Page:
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909. Wow. Atmo. That is interesting. Hmmmm. Different but interesting. :)
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How interesting...

New type of El Nino could mean more hurricanes make landfall

"Normally, El Niño results in diminished hurricanes in the Atlantic, but this new type is resulting in a greater number of hurricanes with greater frequency and more potential to make landfall," said Peter Webster, professor at Georgia Tech's School of Earth and Atmospheric Sciences.

That's because this new type of El Niño, known as El Niño Modoki (from the Japanese meaning "similar, but different"), forms in the Central Pacific, rather than the Eastern Pacific as the typical El Niño event does. Warming in the Central Pacific is associated with a higher storm frequency and a greater potential for making landfall along the Gulf coast and the coast of Central America.

Even though the oceanic circulation pattern of warm water known as El Niño forms in the Pacific, it affects the circulation patterns across the globe, changing the number of hurricanes in the Atlantic. This regular type of El Niño (from the Spanish meaning "little boy" or "Christ child") is more difficult to forecast, with predictions of the December circulation pattern not coming until May. At first glance, that may seem like plenty of time. However, the summer before El Niño occurs, the storm patterns change, meaning that predictions of El Niño come only one month before the start of hurricane season in June. But El Niño Modoki follows a different prediction pattern.

"This new type of El Niño is more predictable," said Webster. "We're not sure why, but this could mean that we get greater warning of hurricanes, probably by a number of months."

As to why the form of El Niño is changing to El Niño Modoki, that's not entirely clear yet, said Webster.

"This could be part of a natural oscillation of El Niño," he said. "Or it could be El Niño's response to a warming atmosphere. There are hints that the trade winds of the Pacific have become weaker with time and this may lead to the warming occurring further to the west. We need more data before we know for sure."


http://www.eurekalert.org/pub_releases/2009-07/giot-nto062909.php

I see I am going to have to make time to read the full article.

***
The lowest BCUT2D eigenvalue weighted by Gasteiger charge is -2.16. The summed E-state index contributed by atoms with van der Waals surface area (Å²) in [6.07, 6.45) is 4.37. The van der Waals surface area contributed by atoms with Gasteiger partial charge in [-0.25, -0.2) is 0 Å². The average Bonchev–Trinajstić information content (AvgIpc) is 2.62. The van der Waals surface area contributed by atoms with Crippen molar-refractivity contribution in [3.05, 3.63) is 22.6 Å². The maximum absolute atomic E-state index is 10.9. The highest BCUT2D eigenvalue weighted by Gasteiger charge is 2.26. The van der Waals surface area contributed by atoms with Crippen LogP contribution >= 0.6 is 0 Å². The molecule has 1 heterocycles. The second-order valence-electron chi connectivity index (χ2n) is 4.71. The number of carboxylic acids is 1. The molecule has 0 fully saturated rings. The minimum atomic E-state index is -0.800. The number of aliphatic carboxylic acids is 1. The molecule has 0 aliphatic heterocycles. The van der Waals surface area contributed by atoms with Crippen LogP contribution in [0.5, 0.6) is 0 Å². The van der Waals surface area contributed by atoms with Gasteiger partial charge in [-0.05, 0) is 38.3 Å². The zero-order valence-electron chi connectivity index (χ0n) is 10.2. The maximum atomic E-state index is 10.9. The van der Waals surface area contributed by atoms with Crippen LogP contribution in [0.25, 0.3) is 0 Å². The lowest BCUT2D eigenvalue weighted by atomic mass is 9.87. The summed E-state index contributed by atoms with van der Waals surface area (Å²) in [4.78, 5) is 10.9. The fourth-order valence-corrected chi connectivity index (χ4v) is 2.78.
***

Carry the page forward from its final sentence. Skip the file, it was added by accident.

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The wave at about 35W is pretty big, and has a large area of cyclonic turning. Any chances for development?

Member Since: June 29, 2009 Posts: 13 Comments: 5315
Quoting SomeRandomTexan:
I have a farmers almanac and it says 2 hits for the Tx/La coasts... both in sept


Well, a hurricane hitting SE TX in Sept. is a pretty good bet. Don't know which Sept. Lol. But they hit here in Sept. more than in other month. On Sept. 13th more than any other day come to think of it. I got all this history stuff on the other computer. Got a lot of time on my hands. Lol. Oh well, who knows. I'll just keep an eye on things. There are no signs I can see that would tell you one was coming. Bout the best warning we can get is from the NHC. Or WU. Places like that. (this?) Unless its Humberto but surely THAT doesn't happen everyday. Lol.
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an offtopic question. I have been looking for what establishes the baseline for all the charts and graphs that I read concerning global temperatures. They all have a "zero" line base that determines the extent of the anomaly.. can anyone tell me how they arrive at that "zero" line. It would have to be some sort of average, but from when to when.. thanks for any help or thoughts, I appreciate it.
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Quoting Patrap:
The study was funded by the National Commission on Energy Policy, a nonprofit based in Washington, D.C.

Study: Hurricane damage on Texas coast to worsen

JUAN A. LOZANO
Associated Press Writer
Thursday, July 2, 2009

GALVESTON, Texas (AP) — Flooding and damage along the Texas Gulf Coast from major hurricanes is expected to be more severe in the coming years due to global warming, according to a study released Monday.

Engineering researchers at Texas A&M University focused on Corpus Christi to illustrate how climate change will affect hurricane-related flooding and storm surge damage along the Texas Gulf Coast.



I thought you said the "doom" blog was three doors down?
Member Since: April 5, 2007 Posts: 83 Comments: 12345



Quoting saintsfan06:
What are the chances of all that moisture in the Gulf backing up and giving Nola some needed rain???




Area forecast discussion
National Weather Service New Orleans la
1220 PM CDT Thursday Jul 2 2009